Two further factors appear in Huemer's equation, social proof (difficulty of disagreeing with the group consensus) and status quo bias (tendency to adapt to current practice and accept it as good). If you accept the reality of these two phenomena, then "whether or not any governments were legitimate, most of us would have a strong tendency to believe that some governments are legitimate, especially our own and others like it." Perhaps this sounds too strong, as if makes it impossible for anyone ever to break out of this illusion and oppose authority. But these are biases, tendencies, not empirical absolutes.
Next Huemer describes the power of symbols, rituals, and legalistic jargon to support the appearance of legitimacy of authorities. I'd have liked to get a better understanding of how this is supposed to work, or a more rigorous examination to prove that they actually have the intended effects. But the pervasiveness of these manipulative tools seems to indicate someone thinks they are worth perpetuating.
Finally, Huemer examines attitudes toward authority in light of the idea of Stockholm Syndrome (a psychological bond between kidnappers and their victims that can arise under certain circumstances). I've heard this twist in use before, but usually in a semi-joking way. Huemer is quite serious. I found this fascinating and mind-blowing. I am not quite sure it isn't my confirmation bias carrying me off. "Due to the Stockholm dynamic, power has a self-legitimizing tendency: once it becomes sufficiently entrenched, power is perceived as authority."
If you're too cheap to buy this book, find it in a bookstore and just read chapter six. If you are too lazy to read the whole chapter, just read the conclusion, section 6.8. That puts it all together. Moral illusions "are cases in which we have a systematic tendency to see something as right (or wrong) when in fact it is not. Throughout history, our forebears have been subject to widespread moral illusions - for instance, that women were inferior to men or that dark-skinned people were inferior to light-skinned ones. The suggestion that we are still subject to some moral illusions today should therefore surprise no one. We need to reflect on what moral illusions we might be subject to, keeping in mind that, by the nature of the case, they will not seem, on casual consideration, to be illusions." "Human beings come equipped with strong and pervasive pro-authority biases." "Theories of authority devised by political philosophers can plausibly be viewed as attempts to rationalize common intuitions about the need for obedience, where these intuitions are the product of systematic biases." In other words, question authority.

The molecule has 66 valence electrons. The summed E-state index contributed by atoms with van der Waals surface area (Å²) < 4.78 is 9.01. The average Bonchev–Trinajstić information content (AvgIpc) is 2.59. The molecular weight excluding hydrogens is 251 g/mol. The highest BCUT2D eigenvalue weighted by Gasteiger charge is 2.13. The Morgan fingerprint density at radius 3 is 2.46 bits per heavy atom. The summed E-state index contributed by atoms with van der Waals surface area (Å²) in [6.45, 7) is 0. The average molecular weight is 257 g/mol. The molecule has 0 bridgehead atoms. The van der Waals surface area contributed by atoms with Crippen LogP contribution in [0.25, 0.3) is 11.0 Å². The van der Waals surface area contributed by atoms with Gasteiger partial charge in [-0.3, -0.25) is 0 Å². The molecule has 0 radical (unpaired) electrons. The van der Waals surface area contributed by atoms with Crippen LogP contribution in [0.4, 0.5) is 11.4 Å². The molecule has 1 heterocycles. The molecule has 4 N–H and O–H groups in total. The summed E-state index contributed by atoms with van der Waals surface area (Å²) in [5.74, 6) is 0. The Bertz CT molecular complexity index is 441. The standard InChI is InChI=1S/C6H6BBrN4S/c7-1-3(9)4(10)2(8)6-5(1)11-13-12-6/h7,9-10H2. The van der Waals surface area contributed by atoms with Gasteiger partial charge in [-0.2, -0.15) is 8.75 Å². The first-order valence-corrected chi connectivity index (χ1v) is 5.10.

Thursday, July 4, 2013

Elevator Pitch on Philosophy, Psychology, and Society

As a failed social scientist, I find questions about society more interesting than any others. 
Those questions depend heavily on philosophical answers that in turn depend on principles of psychology. Here are the elevator pitch versions of my ideas about each. 
  • Social questions depend on values and reality. 
  • Both moral philosophy (theory of values, what is good and what is bad) and epistemology (what do I know about reality, how do I know it, how certain can I be) depend on psychology. 
  • Human psychology makes us vulnerable to bias, to a degree that makes total certainty unattainable. Instead, I seek a sort of pseudo-Bayesian perspective where I adopt a working hypothesis that guides my actual actions in the world, but I attempt to remain aware of and open to the other possible hypotheses that are available and update them on the basis of new evidence. 
  • Psychology indicates that moral reasoning is usually rationalization after the choice has been made. Instead of thinking and then choosing, we tend to choose and then make excuses.
  • Were the US founding fathers correct in thinking that it is possible to limit the power of the state?
  • If they were correct, how do we discover the technique they sought, since clearly they themselves failed?
  • If they were not correct, does that mean we are doomed at best to choose the lesser of evils, or is there a way to replace the state with something (or somethings) less flawed?
  • Given where we are and where I'd like for us to be, what next step will take us in the right direction?